Wakefield Police Chief Rick Smith Attends Youth Vaping Conference

Challenge-Coin0

Wakefield Police Department
Rick Smith, Chief of Police
1 Union St.
Wakefield, MA 01880

For Immediate Release

Friday, March 1, 2019

Contact: John Guilfoil
Phone: 617-993-0003
Email: [email protected]

Wakefield Police Chief Rick Smith Attends Youth Vaping Conference

Chief Rick Smith, Chairman of the Middlesex Partnerships for Youth, Inc., introduced Attorney General Maura Healey at the Friday, March 1 Teen Vaping Conference at Essex Tech. (Courtesy Photo Essex Tech)

WAKEFIELD — Chief Rick Smith attended a youth vaping conference Friday at Essex Tech that brought together law enforcement members, public health officials and educators from around the state.

As the Chairman of Middlesex Partnerships for Youth, Inc., a nonprofit that organized the conference, Chief Smith had the honor of introducing the conference’s keynote speaker, Attorney General Maura Healey.

“Since taking office, Healey has tackled issues touching the lives of residents across Massachusetts, including the heroin and prescription drug abuse epidemic, escalating health care costs, workers’ rights and student loan costs,” Cheif Smith said. “She has focused on strengthening consumer protections and on improving our criminal justice system.”

Chief Smith also thanked Healey for taking the time to attend the conference, which was held in the media center at Essex Tech, and brought dozens of educators, police, and health officials together to address teen vaping.

During her presentation, Healey emphasized the insidious nature of Juul and e-cigarette companies, which have marketed candy flavored cartridges and cartoon themed covers to children and teens. She recounted a handful of interactions she’s had with educators around the state who have witnessed the rise in youth vaping addiction.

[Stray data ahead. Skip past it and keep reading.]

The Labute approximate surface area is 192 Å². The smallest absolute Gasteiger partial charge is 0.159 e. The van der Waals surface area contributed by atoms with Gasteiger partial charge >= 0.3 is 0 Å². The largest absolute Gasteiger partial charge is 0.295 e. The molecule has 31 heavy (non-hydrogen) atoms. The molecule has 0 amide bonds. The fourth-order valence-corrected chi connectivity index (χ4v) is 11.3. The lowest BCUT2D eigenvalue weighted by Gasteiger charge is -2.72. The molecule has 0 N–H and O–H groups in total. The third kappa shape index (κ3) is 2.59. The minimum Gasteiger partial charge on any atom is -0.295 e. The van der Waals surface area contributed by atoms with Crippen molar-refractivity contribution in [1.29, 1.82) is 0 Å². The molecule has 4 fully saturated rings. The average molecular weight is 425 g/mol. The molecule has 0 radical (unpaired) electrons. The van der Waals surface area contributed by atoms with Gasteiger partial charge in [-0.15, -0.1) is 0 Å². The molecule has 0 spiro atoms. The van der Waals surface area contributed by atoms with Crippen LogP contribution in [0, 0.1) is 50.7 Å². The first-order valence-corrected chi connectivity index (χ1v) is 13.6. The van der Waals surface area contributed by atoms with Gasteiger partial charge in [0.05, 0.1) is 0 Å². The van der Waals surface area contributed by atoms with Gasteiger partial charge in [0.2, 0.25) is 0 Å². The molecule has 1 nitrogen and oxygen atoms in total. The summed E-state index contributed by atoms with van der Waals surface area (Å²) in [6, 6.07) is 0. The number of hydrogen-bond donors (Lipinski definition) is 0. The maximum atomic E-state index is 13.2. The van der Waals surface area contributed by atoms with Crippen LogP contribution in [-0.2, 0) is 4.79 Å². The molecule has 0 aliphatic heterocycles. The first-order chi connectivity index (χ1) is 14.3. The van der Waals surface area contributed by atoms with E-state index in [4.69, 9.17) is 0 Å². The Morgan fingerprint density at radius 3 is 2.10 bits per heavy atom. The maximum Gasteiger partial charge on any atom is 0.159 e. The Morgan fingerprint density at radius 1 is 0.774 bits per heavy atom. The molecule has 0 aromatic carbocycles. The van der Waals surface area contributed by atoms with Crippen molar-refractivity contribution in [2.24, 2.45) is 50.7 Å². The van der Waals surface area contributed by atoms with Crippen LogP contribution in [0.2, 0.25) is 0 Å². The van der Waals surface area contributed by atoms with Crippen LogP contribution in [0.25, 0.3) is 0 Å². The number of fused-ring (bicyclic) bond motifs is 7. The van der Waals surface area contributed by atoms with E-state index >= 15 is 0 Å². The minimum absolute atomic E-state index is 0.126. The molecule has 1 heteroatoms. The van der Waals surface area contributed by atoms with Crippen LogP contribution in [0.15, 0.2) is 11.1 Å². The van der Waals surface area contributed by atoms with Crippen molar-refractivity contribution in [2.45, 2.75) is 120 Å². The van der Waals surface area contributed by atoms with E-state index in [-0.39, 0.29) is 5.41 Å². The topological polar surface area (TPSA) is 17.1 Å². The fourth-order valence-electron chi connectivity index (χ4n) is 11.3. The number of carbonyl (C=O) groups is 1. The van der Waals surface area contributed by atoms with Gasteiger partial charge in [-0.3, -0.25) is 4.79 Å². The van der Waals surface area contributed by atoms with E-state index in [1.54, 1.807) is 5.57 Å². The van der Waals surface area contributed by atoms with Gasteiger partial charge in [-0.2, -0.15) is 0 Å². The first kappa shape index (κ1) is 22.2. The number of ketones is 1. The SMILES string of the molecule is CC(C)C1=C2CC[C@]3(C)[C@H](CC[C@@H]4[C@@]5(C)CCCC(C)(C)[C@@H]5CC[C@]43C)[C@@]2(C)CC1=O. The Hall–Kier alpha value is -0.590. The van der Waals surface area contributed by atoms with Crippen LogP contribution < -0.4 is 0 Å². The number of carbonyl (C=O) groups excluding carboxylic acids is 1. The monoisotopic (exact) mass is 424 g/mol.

“People think because something is legal that it’s safe — we know that not to be the case,” Healey said.

Healey also stressed the importance of educating students about the health risks of vaping, as well as providing social emotional, substance use disorder, and behavioral health resources and support to students who may already be addicted to vaping.

“If we’re going to put an end to the concerning popularity of vaping among teens, educators, police, towns, cities, legislators, scientists and health officials need to come together, share what insights we have, and approach this problem as a group,” Chief Smith said. “Vaping can lead to nicotine addiction. Worse, some of these products offer marijuana cartridges, and we’ve known for some time the harmful effects of marijuana on developing minds. We need to teach teens about the dangers of vaping.”

Additional speakers at the conference included: State Sen. Jason Lewis, North Carolina State University Research Scientist Cynthia Grondin, Westwood-Mansfield Pediatric Association Consultant Lester Hartman, Boston Children’s Hospital Government Relations Specialist Jamie Gaynes, Wakefield Unified Prevention Coalition Director Catherine Dhingra, Melrose Board of Health Regional Tobacco Prevention Program Coordinator Maureen Buzby, and Winchester Police Department School Resource Officer Sgt. Dan Perenick.

About Middlesex Partnerships for Youth, Inc.:

The nonprofit organization works to provide solution-oriented, community-based, multi-disciplinary approaches to reduce and eliminate risky behaviors for youth.

MPY is governed by a Board of Directors made up of school superintendents, police and fire chiefs, and other community leaders.

###